By  on April 26, 2010

SHANGHAI — With barely a week to go before China opens its doors on May 1 for what organizers hope will be the biggest and most visited World Expo ever, the country’s financial and fashion capital is abuzz about the potential retail and brand-building opportunities it may create among millions of prospective customers.

But that’s not to say everyone in Shanghai is engulfed in expo fever.

Since the start of this year, the expo and its Gumby-lookalike mascot, Haibo, have taken over the city’s main streets, with billboards and building-size banners proclaiming the ubiquitous expo slogan “Better City, Better Life.” In what can only be compared to Beijing’s Olympic buildup that started years ahead of the 2008 Summer Games, Shanghai’s city officials and developers have given the city an expensive makeover for the fair, which they estimate will bring in at least 70 million people — the vast majority of them Chinese —to visit the pavilions and exhibits organized by 190 countries and several dozen organizations. Even though the World Expo seems like an outdated concept to many outside China, its organizers believe this country will prove the idea of a global fair to share ideas and innovation still has merit.

“Some people think that because the Internet is so developed and communications are now so convenient, we don’t need to hold the expo,” said Sun Yuanxin, the vice president of an all-expo related economic research program at the Shanghai University of Finance and Economics. “But I don’t think that opinion is entirely correct. No matter how convenient the Internet is, we still need communication face-to-face. It is still very necessary.”

Organizers have thus far been circumspect about discussing the total financial cost of the expo, which, besides actual construction of fair buildings, involved relocating an estimated 17,000 people from the 3-square-mile site, as well as a broad makeover of the entire city that has included construction of new airport terminal and extensions of the city’s subway system. City officials have said the entire project cost $4 billion, but state-run media puts the real cost at more than 10 times that figure. Unlike the Beijing Olympics, which was considered a retailing flop for lack of tourists, companies are eyeing the expo for real potential to increase sales and make inroads into the Chinese market.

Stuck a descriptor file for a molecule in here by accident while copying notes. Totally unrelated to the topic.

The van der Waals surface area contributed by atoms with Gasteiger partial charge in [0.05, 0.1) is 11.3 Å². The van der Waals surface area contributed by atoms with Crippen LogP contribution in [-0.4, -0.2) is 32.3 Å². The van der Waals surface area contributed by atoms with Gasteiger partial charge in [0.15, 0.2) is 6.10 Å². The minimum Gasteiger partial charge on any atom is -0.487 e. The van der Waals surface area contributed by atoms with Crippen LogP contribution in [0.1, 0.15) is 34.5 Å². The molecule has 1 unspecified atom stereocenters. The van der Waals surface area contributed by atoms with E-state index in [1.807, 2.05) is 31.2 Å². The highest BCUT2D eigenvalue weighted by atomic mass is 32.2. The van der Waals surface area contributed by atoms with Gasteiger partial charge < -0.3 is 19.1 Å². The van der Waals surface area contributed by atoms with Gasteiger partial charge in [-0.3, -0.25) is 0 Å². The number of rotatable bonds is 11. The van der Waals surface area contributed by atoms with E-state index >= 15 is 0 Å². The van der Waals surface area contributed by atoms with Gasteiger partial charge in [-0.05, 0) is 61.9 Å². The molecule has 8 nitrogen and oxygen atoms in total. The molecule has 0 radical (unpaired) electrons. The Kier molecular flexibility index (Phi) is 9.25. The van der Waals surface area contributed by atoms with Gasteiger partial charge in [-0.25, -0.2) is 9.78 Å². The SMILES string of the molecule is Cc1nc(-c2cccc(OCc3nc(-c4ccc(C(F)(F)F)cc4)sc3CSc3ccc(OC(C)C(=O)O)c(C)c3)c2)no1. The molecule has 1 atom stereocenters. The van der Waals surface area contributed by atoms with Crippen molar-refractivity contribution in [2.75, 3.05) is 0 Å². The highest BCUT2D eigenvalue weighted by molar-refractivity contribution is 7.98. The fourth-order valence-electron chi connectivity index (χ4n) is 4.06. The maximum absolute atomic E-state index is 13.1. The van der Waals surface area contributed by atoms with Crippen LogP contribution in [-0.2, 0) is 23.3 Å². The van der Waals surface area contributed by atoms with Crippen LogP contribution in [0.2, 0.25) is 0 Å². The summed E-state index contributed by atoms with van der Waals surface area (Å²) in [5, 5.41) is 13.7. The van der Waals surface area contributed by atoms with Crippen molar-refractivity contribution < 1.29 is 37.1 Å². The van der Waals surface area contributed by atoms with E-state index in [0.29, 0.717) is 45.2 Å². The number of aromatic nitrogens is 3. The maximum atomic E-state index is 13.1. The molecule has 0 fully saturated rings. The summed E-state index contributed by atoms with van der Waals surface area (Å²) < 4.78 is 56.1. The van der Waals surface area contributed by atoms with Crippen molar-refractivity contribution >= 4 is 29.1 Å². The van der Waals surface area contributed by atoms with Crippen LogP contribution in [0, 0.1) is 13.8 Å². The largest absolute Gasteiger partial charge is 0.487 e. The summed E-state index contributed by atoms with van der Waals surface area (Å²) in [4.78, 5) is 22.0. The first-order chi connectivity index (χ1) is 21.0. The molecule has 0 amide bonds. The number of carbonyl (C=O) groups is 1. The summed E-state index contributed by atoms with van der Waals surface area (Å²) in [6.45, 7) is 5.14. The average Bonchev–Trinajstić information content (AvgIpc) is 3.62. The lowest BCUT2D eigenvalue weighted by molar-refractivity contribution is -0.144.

“We think this is going to be better for business than the Olympics,” said Andrew Chow, manager of the Shanghai Tang store in the Shangri-La Hotel. “The Olympics had a more political atmosphere and there were limits on the number of visas. There will be more visitors during the expo and it will have a good impact on our business.”

Many international companies and domestic brands looking to build their names and credibility see the expo as a chance to connect on a direct level with millions of increasingly well-off Chinese consumers. The jury is still out on whether the expo will help boost businesses and their attempts to grow, but firms are approaching the fair with optimism.

Zhou Gendi, store manager of a Nike shop in one of Shanghai’s malls, said her company believes the expo will benefit business given the steady stream of potential customers visiting the city and its shopping centers.

“We hope to improve our brand popularity even more via the expo,” said Zhou.